This is not my favourite distraction technique, as it means I can’t then use my laptop at all, as he will see it and want to play games instead. But he has in fact learned to use a mouse pad by playing Numberjack games in the space of about twenty minutes.

4. High energy games
While suggestions of nice quiet games are all rejected when he has Numberjacks on the brain – “No, not Duplo. Not Happyland. Not cars. Not drawing.” – running, chasing, racing, football in the garden and dancing are always popular. The trick is not to ask. Just start doing it and he will join in, laughing gleefully. It’s just very tiring for weary parents…

5. A taste of his own medicine
The only time I have managed to get him to actively agree to playing instead of watching the fateful show was when I got incredibly fed up and resorted to acting like, well, a toddler. I threw myself onto the sofa and whined: “I want to play! I want to play!” Requests for Numberjacks stopped instantly. The Toddler rested a very grown up hand on my back and said: “Oh, okay Mummy.”

I had finally spoken to him in a language he understood. Sadly, as this is exactly the kind of behaviour I am trying to discourage in him I won’t be able to use this technique regularly.

How To-Guide: Parenting by Sound

We all know a silent toddler is up to no good. But if you ever want to get any cooking or washing up done you probably do a lot more parenting-by-sound than you realise. Here is a short tutorial for beginners:

Good Sounds – Leave well enough alone

* Buttons being pressed on noisy toys
* Wheels of toy vehicles spinning along the floor
* Singing along to the TV
* Happyland people chatting to each other about daily life, shopping or public transport
* Conversations with cuddly toys about a picnic/tea party. CAVEAT: This is UNLESS you know there to be actual food or drink present in the room where the Toddler is. In which case, go and investigate right away.
* Pencils scratching on paper
* Thick pages being turnedchocolate faces small

Sounds that need investigation

* “Mmmmmm!” You may find your toddler tucking into a huge chocolate bar you had stashed away somewhere for yourself.
* Pencils scratching when you know there is no paper.
* Raucous laughter, esp if teamed with hissing/meowing from the cat
* Rhythmical thuds
* The receiver-off-hook whine coming from the telephone
* Book-thuds or DVD-rattles. You may need to put a halt to a young librarian implementing a new filing system involving piles rather than shelves.
* “Helping Mummy!” Sadly, helping Mummy is rarely a safe activity for toddlers to engage in unsupervised.

Drop Everything And Run

* The front door opening
* “Ah, Mummy cuppa tea!”
* Mountaineering-type sounds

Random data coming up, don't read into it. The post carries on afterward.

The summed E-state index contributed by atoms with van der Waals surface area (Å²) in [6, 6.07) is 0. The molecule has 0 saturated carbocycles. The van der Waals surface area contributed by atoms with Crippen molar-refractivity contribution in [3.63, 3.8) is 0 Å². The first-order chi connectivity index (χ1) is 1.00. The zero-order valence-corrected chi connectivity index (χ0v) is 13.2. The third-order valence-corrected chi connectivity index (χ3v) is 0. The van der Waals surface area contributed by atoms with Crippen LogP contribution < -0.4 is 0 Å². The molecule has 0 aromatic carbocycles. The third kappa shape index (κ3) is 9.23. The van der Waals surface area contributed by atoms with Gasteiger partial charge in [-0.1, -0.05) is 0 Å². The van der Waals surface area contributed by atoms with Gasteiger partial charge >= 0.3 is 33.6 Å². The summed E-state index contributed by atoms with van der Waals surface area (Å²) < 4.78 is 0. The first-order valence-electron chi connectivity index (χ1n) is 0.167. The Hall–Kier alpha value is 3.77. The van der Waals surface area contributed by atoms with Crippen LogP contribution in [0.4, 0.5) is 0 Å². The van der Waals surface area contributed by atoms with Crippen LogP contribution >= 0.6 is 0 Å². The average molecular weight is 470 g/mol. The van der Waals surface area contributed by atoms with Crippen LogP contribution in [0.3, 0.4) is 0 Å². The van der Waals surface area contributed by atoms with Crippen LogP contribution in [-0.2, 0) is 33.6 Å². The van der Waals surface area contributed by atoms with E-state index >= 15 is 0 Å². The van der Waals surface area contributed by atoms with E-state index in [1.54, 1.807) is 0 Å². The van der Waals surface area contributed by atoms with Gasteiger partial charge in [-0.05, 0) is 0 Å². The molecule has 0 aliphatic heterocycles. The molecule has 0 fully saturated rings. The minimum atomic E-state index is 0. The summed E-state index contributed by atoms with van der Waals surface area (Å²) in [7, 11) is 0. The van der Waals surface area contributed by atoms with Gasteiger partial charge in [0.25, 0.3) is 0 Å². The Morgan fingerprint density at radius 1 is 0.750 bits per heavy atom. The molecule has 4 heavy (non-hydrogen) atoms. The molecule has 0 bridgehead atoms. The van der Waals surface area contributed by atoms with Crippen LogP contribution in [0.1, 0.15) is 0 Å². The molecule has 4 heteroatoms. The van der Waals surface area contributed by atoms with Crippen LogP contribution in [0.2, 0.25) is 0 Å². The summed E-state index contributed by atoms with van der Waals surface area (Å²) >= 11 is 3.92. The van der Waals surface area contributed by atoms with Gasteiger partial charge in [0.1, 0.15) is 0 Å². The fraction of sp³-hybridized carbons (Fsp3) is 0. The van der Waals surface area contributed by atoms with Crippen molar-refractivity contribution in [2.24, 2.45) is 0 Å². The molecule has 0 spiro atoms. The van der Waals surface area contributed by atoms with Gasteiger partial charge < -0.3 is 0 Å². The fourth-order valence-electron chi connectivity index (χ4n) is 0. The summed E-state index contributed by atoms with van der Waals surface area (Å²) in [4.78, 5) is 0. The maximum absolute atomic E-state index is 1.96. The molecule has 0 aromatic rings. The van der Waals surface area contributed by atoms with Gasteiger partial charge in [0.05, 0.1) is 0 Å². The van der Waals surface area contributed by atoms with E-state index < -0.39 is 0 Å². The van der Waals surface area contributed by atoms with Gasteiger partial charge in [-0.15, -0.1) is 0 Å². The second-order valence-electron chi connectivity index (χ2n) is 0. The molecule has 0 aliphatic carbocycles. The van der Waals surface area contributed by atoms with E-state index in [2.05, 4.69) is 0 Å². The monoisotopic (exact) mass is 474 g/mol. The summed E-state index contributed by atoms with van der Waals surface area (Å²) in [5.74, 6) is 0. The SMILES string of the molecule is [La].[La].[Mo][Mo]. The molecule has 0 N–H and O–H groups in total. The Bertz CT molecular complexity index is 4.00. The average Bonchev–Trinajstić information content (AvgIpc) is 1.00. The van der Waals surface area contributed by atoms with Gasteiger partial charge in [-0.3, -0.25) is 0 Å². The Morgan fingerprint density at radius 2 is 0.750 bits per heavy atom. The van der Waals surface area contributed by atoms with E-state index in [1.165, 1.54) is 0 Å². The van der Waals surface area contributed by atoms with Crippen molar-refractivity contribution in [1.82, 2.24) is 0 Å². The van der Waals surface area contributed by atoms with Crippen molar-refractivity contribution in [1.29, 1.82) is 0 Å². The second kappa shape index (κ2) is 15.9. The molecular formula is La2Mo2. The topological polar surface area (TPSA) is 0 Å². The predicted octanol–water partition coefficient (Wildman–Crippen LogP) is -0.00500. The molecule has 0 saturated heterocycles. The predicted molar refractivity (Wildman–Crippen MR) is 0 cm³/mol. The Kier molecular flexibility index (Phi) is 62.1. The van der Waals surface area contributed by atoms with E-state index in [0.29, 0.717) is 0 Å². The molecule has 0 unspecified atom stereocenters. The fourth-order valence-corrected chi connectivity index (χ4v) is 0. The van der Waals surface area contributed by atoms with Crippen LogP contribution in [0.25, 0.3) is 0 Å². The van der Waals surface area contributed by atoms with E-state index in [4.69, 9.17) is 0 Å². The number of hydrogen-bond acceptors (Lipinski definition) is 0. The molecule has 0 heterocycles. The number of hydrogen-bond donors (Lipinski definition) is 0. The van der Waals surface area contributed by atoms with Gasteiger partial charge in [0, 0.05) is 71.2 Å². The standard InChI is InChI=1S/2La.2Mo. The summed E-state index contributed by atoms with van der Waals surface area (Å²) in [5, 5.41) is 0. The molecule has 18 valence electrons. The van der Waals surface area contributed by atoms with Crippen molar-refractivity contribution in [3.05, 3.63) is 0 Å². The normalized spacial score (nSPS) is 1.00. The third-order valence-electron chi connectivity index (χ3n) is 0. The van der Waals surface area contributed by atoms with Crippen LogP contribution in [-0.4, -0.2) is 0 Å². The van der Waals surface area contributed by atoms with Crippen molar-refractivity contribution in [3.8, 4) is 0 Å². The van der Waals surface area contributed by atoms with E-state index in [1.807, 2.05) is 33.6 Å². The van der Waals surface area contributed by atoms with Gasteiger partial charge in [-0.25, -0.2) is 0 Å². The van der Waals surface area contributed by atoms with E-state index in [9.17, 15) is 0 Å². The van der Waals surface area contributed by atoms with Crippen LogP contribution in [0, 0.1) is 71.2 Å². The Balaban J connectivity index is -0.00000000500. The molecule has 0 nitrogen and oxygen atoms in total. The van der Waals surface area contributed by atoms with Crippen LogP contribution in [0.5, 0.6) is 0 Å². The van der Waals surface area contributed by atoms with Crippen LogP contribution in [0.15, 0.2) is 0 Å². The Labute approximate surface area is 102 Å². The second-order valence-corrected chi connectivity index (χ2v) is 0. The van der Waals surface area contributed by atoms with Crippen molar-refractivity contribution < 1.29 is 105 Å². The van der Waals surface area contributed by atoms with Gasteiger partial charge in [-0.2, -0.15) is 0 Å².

* A loud crash
* Any sound that is followed by high pitched screams/crying

Feel free to share your own classic examples in the comments!

NOTE: The Health and Safety-conscious among you might have spotted that most sounds in the last category could be prevented: lock the front door, don’t leave hot tea where your toddler can reach, fix absolutely everything to the walls, don’t stack or balance heavy things etc etc. I believe there are now professionals who will come to your house for free to tell you where you are going wrong with child-proofing. What an excellent profession! But sadly, in my life – as in yours, I imagine? – risk assessment sometimes takes a back seat to interruptions, nappy emergencies and bad nights’ sleep.

Relief

Whenever the Toddler picks up a new phrase, he starts experimenting with it to determine its appropriate context. A sad one we had recently – which I mentioned here – was “Goway”. He used it to get me to move aside, or to stop interfering with his projects. I tried to introduce more appropriate language for each of these situations with some success, only to be blindsided by a new use for the offending phrase. I had told the Toddler off for something – drawing on the table, pulling Fat Cat’s tail, ripping the pages of a favourite book, something like that – and made it clear that if this happened again he would go onto the Time Out chair. He sat hunched up on his toy aeroplane and summed up my speech for me: “Goway S.”

“No!” I exclaimed, “Not go away S! I love you, I don’t want you to go away. I just want you to stop [using DVDs as shoes]. That’s all.”

His latest new phrase is much more fun. It’s “Phlew!” [phew, but I’m sure you spotted that]. His use of it is original but generally accurate enough. Here are two recent examples:

1. The Baby is screaming in her bouncy chair while I run around trying to find socks, coats, shoes, snowsuits and bags to go out for the afternoon. The Toddler is keeping himself busy rearranging Story Corner with mixed results. There are books everywhere and all the cushions are scattered around the room. I come back in with his outdoor wear and announce, just barely managing to keep my cool, that it is time to go to the Children’s Centre.

“Oh phlew!” the Toddler says, abandoning his interior decorating project.